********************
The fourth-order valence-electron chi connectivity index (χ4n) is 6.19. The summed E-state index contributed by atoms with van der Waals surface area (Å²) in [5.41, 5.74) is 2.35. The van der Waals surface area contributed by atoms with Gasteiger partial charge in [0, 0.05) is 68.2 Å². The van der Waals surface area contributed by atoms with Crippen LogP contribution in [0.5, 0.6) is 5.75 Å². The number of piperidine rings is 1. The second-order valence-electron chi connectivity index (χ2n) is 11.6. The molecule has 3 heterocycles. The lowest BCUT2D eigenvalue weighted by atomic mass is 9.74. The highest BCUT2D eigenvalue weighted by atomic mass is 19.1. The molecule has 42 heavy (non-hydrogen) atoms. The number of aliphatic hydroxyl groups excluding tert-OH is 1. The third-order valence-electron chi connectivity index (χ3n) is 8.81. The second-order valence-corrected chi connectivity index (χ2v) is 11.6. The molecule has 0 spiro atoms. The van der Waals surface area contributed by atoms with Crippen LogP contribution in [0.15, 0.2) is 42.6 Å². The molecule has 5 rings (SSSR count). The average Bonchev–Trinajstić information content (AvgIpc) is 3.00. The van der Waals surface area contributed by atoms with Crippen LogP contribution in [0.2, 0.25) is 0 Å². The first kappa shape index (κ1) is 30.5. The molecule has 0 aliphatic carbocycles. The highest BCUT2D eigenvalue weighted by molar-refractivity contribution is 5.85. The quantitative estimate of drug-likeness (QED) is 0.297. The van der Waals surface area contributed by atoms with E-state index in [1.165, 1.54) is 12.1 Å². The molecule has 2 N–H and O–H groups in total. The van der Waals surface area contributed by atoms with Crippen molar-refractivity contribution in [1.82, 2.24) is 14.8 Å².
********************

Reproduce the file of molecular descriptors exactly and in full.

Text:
The fourth-order valence-electron chi connectivity index (χ4n) is 6.19. The summed E-state index contributed by atoms with van der Waals surface area (Å²) in [5.41, 5.74) is 2.35. The van der Waals surface area contributed by atoms with Gasteiger partial charge in [0, 0.05) is 68.2 Å². The van der Waals surface area contributed by atoms with Crippen LogP contribution in [0.5, 0.6) is 5.75 Å². The number of piperidine rings is 1. The second-order valence-electron chi connectivity index (χ2n) is 11.6. The molecule has 3 heterocycles. The lowest BCUT2D eigenvalue weighted by atomic mass is 9.74. The highest BCUT2D eigenvalue weighted by atomic mass is 19.1. The molecule has 42 heavy (non-hydrogen) atoms. The number of aliphatic hydroxyl groups excluding tert-OH is 1. The third-order valence-electron chi connectivity index (χ3n) is 8.81. The second-order valence-corrected chi connectivity index (χ2v) is 11.6. The molecule has 0 spiro atoms. The van der Waals surface area contributed by atoms with Crippen LogP contribution in [0.15, 0.2) is 42.6 Å². The molecule has 5 rings (SSSR count). The average Bonchev–Trinajstić information content (AvgIpc) is 3.00. The van der Waals surface area contributed by atoms with Crippen LogP contribution in [0.2, 0.25) is 0 Å². The first kappa shape index (κ1) is 30.5. The molecule has 0 aliphatic carbocycles. The highest BCUT2D eigenvalue weighted by molar-refractivity contribution is 5.85. The quantitative estimate of drug-likeness (QED) is 0.297. The van der Waals surface area contributed by atoms with E-state index in [1.165, 1.54) is 12.1 Å². The molecule has 2 N–H and O–H groups in total. The van der Waals surface area contributed by atoms with Crippen molar-refractivity contribution in [1.82, 2.24) is 14.8 Å².